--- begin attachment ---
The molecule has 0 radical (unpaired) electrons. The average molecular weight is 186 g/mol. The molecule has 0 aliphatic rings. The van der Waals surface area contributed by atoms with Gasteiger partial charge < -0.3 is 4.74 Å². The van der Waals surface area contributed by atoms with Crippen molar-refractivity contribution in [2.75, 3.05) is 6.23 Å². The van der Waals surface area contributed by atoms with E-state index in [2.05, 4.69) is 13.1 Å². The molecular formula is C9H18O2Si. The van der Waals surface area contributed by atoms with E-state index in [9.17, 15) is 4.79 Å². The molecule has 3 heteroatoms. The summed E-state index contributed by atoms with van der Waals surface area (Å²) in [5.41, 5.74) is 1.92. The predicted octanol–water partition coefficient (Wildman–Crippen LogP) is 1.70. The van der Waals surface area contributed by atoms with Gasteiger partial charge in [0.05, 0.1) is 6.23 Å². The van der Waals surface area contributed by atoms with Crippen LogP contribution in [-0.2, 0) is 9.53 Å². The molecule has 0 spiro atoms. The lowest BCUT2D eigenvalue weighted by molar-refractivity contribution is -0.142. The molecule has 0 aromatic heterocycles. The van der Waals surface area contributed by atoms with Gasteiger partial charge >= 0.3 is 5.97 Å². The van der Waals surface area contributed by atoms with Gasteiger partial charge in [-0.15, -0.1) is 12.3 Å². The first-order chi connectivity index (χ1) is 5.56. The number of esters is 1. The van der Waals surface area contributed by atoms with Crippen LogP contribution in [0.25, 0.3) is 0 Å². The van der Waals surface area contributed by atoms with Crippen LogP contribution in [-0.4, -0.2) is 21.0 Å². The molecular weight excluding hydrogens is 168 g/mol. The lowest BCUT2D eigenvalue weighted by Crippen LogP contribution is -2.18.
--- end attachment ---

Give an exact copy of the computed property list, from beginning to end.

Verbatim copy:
The molecule has 0 radical (unpaired) electrons. The average molecular weight is 186 g/mol. The molecule has 0 aliphatic rings. The van der Waals surface area contributed by atoms with Gasteiger partial charge < -0.3 is 4.74 Å². The van der Waals surface area contributed by atoms with Crippen molar-refractivity contribution in [2.75, 3.05) is 6.23 Å². The van der Waals surface area contributed by atoms with E-state index in [2.05, 4.69) is 13.1 Å². The molecular formula is C9H18O2Si. The van der Waals surface area contributed by atoms with E-state index in [9.17, 15) is 4.79 Å². The molecule has 3 heteroatoms. The summed E-state index contributed by atoms with van der Waals surface area (Å²) in [5.41, 5.74) is 1.92. The predicted octanol–water partition coefficient (Wildman–Crippen LogP) is 1.70. The van der Waals surface area contributed by atoms with Gasteiger partial charge in [0.05, 0.1) is 6.23 Å². The van der Waals surface area contributed by atoms with Crippen LogP contribution in [-0.2, 0) is 9.53 Å². The molecule has 0 spiro atoms. The lowest BCUT2D eigenvalue weighted by molar-refractivity contribution is -0.142. The molecule has 0 aromatic heterocycles. The van der Waals surface area contributed by atoms with Gasteiger partial charge >= 0.3 is 5.97 Å². The van der Waals surface area contributed by atoms with Gasteiger partial charge in [-0.15, -0.1) is 12.3 Å². The first-order chi connectivity index (χ1) is 5.56. The number of esters is 1. The van der Waals surface area contributed by atoms with Crippen LogP contribution in [0.25, 0.3) is 0 Å². The van der Waals surface area contributed by atoms with Crippen LogP contribution in [-0.4, -0.2) is 21.0 Å². The molecular weight excluding hydrogens is 168 g/mol. The lowest BCUT2D eigenvalue weighted by Crippen LogP contribution is -2.18.